Also, in 2009 the government of Thailand ordered KNU military commanders to leave Thailand and to move back to Myanmar. At the same time the government of Myanmar and Thailand plan to develop hydroelectric dams along the Salween River. Therefore, the more Thailand depends on important raw materials and energy from Myanmar, the worse it becomes for the KNU.
So today the KNU is being attacked on all sides via different forces and their situation looks bleak. This applies to the growing strength of Buddhist forces who are exploiting the situation in order to crush Christianity; the joint military operation between the military junta and the Buddhist DBKA; loss of land and power within their stronghold; the loss of valuable resources which enabled the KNU to function a quasi-government; decreasing revenues also hinders the militarization of KNU units; and the safety net of Thailand is all but finished.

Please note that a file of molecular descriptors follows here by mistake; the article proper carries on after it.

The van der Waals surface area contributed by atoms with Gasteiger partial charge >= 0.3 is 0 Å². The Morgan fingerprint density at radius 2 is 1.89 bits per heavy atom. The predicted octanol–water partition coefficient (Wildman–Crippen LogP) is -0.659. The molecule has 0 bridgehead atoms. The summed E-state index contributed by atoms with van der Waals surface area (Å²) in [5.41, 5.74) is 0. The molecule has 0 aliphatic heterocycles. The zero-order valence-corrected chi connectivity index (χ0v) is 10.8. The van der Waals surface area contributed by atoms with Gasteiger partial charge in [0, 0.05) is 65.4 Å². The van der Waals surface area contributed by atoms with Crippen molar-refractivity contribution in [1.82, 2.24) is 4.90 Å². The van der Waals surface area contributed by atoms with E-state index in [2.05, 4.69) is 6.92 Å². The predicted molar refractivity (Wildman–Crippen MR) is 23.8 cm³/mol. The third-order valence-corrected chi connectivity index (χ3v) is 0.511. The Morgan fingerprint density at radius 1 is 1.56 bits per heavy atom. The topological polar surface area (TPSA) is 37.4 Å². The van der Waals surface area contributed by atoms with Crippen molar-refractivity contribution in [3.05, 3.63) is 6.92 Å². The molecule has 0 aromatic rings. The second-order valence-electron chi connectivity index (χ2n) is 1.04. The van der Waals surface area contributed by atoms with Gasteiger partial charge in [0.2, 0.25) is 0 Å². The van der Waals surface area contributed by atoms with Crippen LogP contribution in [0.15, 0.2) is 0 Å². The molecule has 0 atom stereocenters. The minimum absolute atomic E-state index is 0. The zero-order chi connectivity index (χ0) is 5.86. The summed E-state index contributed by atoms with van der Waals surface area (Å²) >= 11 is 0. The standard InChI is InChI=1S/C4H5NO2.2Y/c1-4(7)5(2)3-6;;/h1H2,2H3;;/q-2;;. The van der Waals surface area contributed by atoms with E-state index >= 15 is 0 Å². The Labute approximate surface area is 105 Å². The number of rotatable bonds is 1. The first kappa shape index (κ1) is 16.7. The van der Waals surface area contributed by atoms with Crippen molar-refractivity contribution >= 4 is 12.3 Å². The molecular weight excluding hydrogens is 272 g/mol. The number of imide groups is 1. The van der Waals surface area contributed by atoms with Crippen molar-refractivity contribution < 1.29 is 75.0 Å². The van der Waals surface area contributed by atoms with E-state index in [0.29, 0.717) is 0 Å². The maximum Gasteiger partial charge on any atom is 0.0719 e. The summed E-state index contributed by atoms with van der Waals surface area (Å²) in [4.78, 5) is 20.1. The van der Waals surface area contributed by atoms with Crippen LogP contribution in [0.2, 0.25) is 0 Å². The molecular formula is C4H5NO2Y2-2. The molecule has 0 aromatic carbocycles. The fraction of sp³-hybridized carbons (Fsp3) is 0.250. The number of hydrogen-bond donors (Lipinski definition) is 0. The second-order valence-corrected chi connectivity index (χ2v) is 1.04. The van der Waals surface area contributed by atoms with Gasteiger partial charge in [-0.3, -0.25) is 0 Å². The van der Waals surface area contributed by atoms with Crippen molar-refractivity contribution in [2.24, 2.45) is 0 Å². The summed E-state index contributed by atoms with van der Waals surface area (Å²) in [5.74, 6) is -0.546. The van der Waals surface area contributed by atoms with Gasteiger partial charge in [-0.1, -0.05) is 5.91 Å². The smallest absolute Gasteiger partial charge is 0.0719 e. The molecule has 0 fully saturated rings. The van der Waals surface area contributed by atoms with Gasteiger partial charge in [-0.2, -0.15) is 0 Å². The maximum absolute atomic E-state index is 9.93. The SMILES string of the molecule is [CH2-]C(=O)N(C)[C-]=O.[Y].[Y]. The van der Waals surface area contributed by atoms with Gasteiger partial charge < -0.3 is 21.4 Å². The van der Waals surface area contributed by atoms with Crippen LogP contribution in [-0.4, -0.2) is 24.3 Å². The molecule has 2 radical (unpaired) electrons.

In recent times hundreds of Karen villagers have been overrun in the Dooplaya District and in other areas. Once more Buddhist forces within the DBKA destroyed Christian churches and enforced the supremacy of Buddhism via harsh methods. Organizations like Christian Solidarity Worldwide (CSW) and others are demanding action because of the seriousness of the situation. CSW issued the following statement which is that “We call on the UN Security Council to impose a universal arms embargo on the regime in Burma (Myanmar) and to refer a case against Burma’s Army Generals to the International Criminal Court for crimes against humanity.”